• Ultrawide-Field Imaging for Assessing Diabetes Severity

    By Lynda Seminara
    Selected and Reviewed By: Neil M. Bressler, MD, and Deputy Editors

    Journal Highlights

    JAMA Ophthalmology, January 2019

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    Substantial retinal pathology can exist beyond the 7 standard fields of the Early Treatment Diabetic Retinopathy Study (ETDRS), which include only about two-thirds of the retinal sur­face. Ultrawide-field (UWF) imaging allows for evaluation of up to 82% of the retinal surface in a single image. Aiello et al. looked at a large body of evidence to evaluate the reliability of UWF imaging relative to that of 7-field ETDRS for assessing the severity of diabetic retinopathy (DR). The authors observed exact agreement for 59% of eyes and agreement within 1 step for 97%—findings that may justify using UWF in future clinical trials.

    For this cross-sectional study, the investigators included modified ET­DRS 7-field images and UWF images captured with the Optos 200Tx system. All images were from adults with type 1 or type 2 diabetes (mean age, 62.2 years). Images were evaluated by trained graders who were masked to the clinical data. κ statistics were used to measure agreement among ETDRS 7-field images, UWF images, and UWF images masked to include only the ETDRS 7-field area.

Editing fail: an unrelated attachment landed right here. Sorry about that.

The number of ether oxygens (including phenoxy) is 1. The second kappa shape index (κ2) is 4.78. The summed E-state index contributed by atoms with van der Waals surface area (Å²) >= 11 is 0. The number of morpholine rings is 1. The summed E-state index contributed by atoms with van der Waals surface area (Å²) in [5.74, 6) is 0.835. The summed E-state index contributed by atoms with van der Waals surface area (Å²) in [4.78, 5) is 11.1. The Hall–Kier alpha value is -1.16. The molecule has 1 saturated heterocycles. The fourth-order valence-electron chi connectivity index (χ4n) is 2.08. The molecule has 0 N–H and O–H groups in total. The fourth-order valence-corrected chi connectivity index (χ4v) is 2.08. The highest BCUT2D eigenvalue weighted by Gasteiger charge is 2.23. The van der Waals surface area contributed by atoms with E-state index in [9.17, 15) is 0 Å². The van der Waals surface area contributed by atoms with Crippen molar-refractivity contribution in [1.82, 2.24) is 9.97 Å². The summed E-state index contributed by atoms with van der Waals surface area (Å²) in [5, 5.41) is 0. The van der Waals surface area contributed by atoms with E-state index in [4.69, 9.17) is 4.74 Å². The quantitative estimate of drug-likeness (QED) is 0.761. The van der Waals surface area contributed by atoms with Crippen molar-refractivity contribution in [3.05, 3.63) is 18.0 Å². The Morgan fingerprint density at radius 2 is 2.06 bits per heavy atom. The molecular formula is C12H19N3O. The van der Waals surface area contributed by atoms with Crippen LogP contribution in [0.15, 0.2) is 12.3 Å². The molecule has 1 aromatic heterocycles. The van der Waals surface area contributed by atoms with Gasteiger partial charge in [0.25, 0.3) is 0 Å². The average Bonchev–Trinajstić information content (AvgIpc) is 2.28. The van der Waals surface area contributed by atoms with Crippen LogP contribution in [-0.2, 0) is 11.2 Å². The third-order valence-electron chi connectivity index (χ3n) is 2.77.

Among the 742 eyes with graded ETDRS 7-field and UWF images, 359 (48.4%) initially had exact agreement and 653 (88.0%) had agreement within 1 step (weighted κ, 0.51). After open adjudication by an independent senior grader who examined all images that had a discrepancy of more than 2 steps, there was perfect agreement for 435 eyes (59.0%) and agreement within 1 step for 714 eyes (96.9%). Hence, concor­dance between the two imaging modal­ities was substantial (weighted κ, 0.77).

    Of eyes that were 2 or more steps discrepant, 116 were available for adjudication. The ability of ETDRS and UWF masked images to accurately detect DR was considered similar for 59 eyes (50.9%), better with 7-field ETDRS for 22 eyes (19.0%), and better with UWF masked images in 31 eyes (26.7%). For 12.5% of eyes, the severity grade was at least 1 step higher with UWF unmasked versus UWF masked images. Predominantly peripheral DR lesions were present in 41.0% of eyes, indicating that the actual DR severity was at least 2 steps higher for 11.0% of eyes. Disparity for individual eyes was similar for these imaging modalities. (Also see related commentary by Stephen S. Feman, MD, in the same issue.)

    The original article can be found here.